7.1 DEPLOY RELEASE INFRASTRUCTURE
Data dissemination may be handled through a repository or an archive. An ongoing project may also take a more hands-on approach to dissemination – with staff and/or a Web site as a contact point. The latter will require development of an infrastructure.
7.2 PREPARE DISSEMINATION PRODUCTS
A variety of dissemination products may be generated at multiple points in a project. These may include raw or processed data, summarized data, tables, graphics, and datasets and scripts for various statistical packages. The latter may involve restructuring both data and metadata to fit the underlying data models of the target packages. A variety of dynamic applications may be produced, including online or standalone visualization or analysis tools. Application programming interfaces (APIs) may be developed to allow external software to directly access the data. Access control and licensing policies may apply in the preparation of these products.
7.3 DEPLOY ACCESS CONTROL SYSTEM & POLICIES
Each of the dissemination products may need different access control polices and systems to apply them. Raw data might need to be accessible only under strict confidentiality terms. Summary data or graphics might have more lenient terms. Applications might need to have the policies built in and thoroughly tested.
7.4 PROMOTE DISSEMINATION PRODUCTS
Use of the data depends on people finding them. Citation of the data in publications is one traditional method of promotion. Ensuring that detailed, well-structured metadata are available through search mechanisms is another. Creation of persistent Digital Object Identifiers (DOIs) will enhance the ability to locate the data.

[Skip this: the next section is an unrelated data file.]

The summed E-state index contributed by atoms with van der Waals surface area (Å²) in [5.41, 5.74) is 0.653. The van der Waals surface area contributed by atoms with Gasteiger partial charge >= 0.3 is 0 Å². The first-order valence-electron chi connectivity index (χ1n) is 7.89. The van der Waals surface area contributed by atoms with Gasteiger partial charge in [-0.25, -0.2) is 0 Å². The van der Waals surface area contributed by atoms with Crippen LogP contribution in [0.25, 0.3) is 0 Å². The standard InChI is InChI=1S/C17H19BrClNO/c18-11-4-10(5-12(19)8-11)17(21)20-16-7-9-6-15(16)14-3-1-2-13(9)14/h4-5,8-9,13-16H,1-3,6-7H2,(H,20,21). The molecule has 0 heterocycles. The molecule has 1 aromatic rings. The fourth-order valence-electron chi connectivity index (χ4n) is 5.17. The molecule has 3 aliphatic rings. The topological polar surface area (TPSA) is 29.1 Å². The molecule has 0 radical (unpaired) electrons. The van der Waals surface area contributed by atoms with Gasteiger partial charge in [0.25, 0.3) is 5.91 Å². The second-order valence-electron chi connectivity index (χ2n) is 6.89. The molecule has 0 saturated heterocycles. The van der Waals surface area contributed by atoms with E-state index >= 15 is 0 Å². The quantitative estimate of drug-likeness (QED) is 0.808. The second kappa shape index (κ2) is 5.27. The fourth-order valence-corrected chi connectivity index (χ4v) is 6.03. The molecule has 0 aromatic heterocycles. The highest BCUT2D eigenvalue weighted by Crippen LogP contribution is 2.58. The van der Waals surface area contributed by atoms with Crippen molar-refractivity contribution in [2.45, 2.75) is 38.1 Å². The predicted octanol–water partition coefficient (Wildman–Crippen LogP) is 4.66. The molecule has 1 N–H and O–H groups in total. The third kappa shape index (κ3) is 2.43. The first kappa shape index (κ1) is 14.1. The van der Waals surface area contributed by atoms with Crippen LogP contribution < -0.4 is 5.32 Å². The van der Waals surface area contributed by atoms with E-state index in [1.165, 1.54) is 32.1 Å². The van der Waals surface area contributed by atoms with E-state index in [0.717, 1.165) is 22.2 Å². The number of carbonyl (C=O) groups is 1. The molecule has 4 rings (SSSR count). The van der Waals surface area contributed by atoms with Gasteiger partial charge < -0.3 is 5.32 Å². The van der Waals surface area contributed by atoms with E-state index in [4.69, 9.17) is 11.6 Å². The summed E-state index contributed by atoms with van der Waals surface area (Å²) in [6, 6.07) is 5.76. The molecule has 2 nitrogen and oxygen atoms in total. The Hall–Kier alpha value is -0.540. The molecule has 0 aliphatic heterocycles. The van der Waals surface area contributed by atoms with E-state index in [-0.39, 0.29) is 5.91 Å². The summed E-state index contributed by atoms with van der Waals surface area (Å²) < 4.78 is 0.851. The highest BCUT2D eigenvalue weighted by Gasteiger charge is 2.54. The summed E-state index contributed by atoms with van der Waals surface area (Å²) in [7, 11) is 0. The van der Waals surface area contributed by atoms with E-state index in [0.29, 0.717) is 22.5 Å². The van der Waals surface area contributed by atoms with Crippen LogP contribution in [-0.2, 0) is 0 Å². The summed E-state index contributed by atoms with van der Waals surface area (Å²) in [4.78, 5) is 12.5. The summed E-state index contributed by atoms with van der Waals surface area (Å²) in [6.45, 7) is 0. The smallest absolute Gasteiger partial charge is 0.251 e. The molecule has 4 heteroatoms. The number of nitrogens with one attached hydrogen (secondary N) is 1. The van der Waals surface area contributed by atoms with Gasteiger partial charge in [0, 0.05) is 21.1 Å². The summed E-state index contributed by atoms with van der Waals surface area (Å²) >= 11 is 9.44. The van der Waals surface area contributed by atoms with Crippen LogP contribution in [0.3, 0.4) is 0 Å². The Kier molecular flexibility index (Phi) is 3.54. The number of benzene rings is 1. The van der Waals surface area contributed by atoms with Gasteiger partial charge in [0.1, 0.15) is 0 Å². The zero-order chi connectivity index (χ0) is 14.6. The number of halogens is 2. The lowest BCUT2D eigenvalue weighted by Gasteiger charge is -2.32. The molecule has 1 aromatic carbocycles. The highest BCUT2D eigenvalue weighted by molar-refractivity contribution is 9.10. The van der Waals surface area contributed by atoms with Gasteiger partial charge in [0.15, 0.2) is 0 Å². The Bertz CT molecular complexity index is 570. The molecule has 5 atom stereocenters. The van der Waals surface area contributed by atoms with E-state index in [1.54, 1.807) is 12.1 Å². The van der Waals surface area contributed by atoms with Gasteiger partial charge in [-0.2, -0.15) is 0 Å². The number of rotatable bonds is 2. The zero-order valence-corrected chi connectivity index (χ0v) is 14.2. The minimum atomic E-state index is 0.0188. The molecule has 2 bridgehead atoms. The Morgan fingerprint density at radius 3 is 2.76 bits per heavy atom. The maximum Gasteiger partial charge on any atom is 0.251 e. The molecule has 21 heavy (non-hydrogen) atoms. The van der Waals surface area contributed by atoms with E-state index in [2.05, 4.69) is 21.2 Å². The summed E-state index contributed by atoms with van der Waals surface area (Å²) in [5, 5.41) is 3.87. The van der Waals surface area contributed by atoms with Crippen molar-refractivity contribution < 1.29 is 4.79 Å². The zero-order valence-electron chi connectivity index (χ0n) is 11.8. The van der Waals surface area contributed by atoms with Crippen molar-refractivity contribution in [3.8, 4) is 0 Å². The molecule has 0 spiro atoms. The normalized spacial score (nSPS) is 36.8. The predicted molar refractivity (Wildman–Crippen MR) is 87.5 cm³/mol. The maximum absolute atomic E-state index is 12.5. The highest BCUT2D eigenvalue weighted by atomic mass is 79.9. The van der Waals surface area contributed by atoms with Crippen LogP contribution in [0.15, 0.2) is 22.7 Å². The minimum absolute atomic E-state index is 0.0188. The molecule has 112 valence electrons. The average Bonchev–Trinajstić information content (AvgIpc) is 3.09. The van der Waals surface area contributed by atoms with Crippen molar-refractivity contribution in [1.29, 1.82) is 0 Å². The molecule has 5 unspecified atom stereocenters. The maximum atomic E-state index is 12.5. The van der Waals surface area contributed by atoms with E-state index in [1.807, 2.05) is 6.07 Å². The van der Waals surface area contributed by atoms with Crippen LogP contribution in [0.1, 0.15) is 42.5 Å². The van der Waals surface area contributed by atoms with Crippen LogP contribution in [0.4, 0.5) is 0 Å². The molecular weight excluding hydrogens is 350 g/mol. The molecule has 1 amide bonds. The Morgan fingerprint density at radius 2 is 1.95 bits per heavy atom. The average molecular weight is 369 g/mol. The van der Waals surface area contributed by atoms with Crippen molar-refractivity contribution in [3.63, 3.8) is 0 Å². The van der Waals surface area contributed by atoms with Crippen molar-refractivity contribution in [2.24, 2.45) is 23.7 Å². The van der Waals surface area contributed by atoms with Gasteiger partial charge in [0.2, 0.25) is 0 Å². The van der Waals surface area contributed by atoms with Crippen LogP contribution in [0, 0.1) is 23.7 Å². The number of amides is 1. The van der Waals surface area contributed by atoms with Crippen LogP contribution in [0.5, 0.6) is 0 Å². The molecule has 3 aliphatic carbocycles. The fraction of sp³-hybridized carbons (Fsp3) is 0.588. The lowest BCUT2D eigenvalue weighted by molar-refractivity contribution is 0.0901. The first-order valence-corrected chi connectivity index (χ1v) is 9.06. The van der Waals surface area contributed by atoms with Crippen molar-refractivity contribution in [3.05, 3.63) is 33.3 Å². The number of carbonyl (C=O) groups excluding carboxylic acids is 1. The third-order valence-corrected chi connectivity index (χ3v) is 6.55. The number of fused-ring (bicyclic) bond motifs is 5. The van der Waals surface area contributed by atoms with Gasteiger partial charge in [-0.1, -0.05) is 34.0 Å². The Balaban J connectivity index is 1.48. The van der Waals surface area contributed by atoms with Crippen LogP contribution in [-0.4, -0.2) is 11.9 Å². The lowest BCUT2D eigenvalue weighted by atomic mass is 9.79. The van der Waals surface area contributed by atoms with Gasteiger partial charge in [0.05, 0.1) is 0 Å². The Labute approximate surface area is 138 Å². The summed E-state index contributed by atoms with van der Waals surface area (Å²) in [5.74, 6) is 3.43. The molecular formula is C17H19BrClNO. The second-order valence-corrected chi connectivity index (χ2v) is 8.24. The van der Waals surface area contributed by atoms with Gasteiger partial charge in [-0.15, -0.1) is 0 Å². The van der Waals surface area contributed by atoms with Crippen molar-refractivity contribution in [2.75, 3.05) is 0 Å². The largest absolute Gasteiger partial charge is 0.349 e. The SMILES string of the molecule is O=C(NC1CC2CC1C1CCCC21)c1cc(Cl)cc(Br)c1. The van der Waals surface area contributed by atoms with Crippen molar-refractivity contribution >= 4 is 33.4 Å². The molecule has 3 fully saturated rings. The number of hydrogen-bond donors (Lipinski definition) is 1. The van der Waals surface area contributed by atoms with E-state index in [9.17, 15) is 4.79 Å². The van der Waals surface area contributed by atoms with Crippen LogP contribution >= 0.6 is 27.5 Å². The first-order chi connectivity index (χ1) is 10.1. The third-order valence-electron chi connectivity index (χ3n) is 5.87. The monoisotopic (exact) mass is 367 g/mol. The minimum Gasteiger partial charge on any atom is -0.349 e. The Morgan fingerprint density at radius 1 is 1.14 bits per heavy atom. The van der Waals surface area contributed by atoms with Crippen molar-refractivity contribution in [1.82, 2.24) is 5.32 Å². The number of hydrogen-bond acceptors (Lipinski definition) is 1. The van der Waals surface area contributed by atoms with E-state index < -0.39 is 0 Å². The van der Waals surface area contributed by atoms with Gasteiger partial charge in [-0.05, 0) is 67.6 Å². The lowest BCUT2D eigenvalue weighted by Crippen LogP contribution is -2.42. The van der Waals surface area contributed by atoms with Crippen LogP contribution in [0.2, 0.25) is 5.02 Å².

7.5 PROVIDE DATA CITATION SUPPORT
Persistent identifiers linked to the current source of the data will ensure that the data can be cited, that statistics about citation can be computed, and that the data can be found from the citation. The DataCite organization (http://datacite.org) provides one such mechanism.
7.6 ENHANCE DATA DISCOVERY
In order to make variables and questions more discoverable, they may be tagged with metadata. This tagging may occur prior to a wave. Retrospective analysis may also reveal the need to refactor, leading to changes in the way variables and questions are grouped. The organization curating the data may undertake some of these activities. Archives may create metadata such as catalog records for searching, index those records with subject terms, and prepare metadata for variable level search. As datasets grow larger, it may not be possible to transfer them easily – or even at all. Online tools to extract, summarize, analyze, and visualize data may be required.
7.7 MANAGE USER SUPPORT
Complex data, or simple data about complex topics, may require providing support to those trying to reuse the data. In a large study those users may be part of the project. A support infrastructure may be needed. Sophisticated analysis methods employed in a study may require specialized expertise.